Several smaller feedings of grain throughout the day is safer and more effective than one large feeding. Even if the predicted temperatures incicate that 100% increase should be given. Feeding all at once is not safe for the animal. With pets and livestock alike, dietary changes should always be gradual increases.

For goats and horses you may consider covering them with a blanket. This helps aid in energy loss by sheltering them from the cold temperatures. You will need to take extra care to make sure the blanket stays dry at all times.

Positioned appropriately to provide a windbreak in winter.
Positioned appropriately to provide a windbreak in winter.

Feeding Livestock In Winter

Increases in feed amounts should be gradual, and it is beneficial to feed livestock by hand to get an idea of your animals' appetite and overall health. This will alert you to any worrisome changes. In most cases people opt for a large group feeding or 'drop and run' feeding rituals for winter.

Yes, it can be daunting to dredge through wet snow, freezing wind chill and mud to feed. But unsupervised feeding will not keep you abreast of appetite changes. While group feedings will save you time in winter weather, you will often miss noting any important health changes with your animals.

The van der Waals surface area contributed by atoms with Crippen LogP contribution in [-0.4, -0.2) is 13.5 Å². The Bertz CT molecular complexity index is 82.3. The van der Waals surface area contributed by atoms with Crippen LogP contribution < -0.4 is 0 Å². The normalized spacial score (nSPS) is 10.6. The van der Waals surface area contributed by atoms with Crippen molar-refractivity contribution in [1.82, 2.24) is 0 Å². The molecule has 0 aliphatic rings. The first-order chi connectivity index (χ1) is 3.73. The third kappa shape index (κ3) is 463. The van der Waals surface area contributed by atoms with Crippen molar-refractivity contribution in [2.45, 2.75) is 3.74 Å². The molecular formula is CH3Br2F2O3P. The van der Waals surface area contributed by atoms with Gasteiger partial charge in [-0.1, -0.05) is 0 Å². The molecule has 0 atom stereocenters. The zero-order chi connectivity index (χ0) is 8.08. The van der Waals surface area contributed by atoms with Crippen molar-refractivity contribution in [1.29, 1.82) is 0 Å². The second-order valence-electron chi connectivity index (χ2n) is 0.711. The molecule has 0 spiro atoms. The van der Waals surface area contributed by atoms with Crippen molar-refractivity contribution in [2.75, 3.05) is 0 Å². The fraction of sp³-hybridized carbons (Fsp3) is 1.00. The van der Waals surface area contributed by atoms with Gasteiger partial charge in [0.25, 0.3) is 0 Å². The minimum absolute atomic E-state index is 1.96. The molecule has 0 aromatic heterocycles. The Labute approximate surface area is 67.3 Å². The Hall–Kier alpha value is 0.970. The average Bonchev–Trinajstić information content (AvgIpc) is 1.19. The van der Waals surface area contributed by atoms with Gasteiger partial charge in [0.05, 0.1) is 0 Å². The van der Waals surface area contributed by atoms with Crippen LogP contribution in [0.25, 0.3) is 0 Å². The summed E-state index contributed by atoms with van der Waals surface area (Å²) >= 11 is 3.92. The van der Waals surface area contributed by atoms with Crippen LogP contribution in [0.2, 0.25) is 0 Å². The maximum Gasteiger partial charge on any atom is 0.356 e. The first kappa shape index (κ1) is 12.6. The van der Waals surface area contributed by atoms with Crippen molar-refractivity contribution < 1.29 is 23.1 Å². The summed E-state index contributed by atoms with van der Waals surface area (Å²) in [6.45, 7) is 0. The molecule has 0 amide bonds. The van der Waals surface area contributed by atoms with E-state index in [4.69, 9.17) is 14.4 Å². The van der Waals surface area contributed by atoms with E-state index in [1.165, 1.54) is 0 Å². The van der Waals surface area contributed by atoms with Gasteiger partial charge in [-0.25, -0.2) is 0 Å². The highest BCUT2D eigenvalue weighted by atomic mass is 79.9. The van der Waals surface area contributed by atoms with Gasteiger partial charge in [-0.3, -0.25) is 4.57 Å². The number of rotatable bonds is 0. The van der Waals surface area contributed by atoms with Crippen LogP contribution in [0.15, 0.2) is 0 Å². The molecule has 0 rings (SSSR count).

I am not a fan of the 'drop and run' method for several reasons. I find it rude. Might sound funny but you would not want me tossing a biscuit on the floor for you in the morning, right? All our animals, including livestock, deserve attention.

Another big problem is that animals fed directly on the ground waste 50% of the hay they are given. If you are going to waste 50% of your livestock's feed, you may as well walk to your trash can and throw money in it!

The same is true of animals fed too much during one feeding versus the several small feedings I discussed earlier. Grain is not cheap. Put it to best effect by timing smaller feeds appropriately.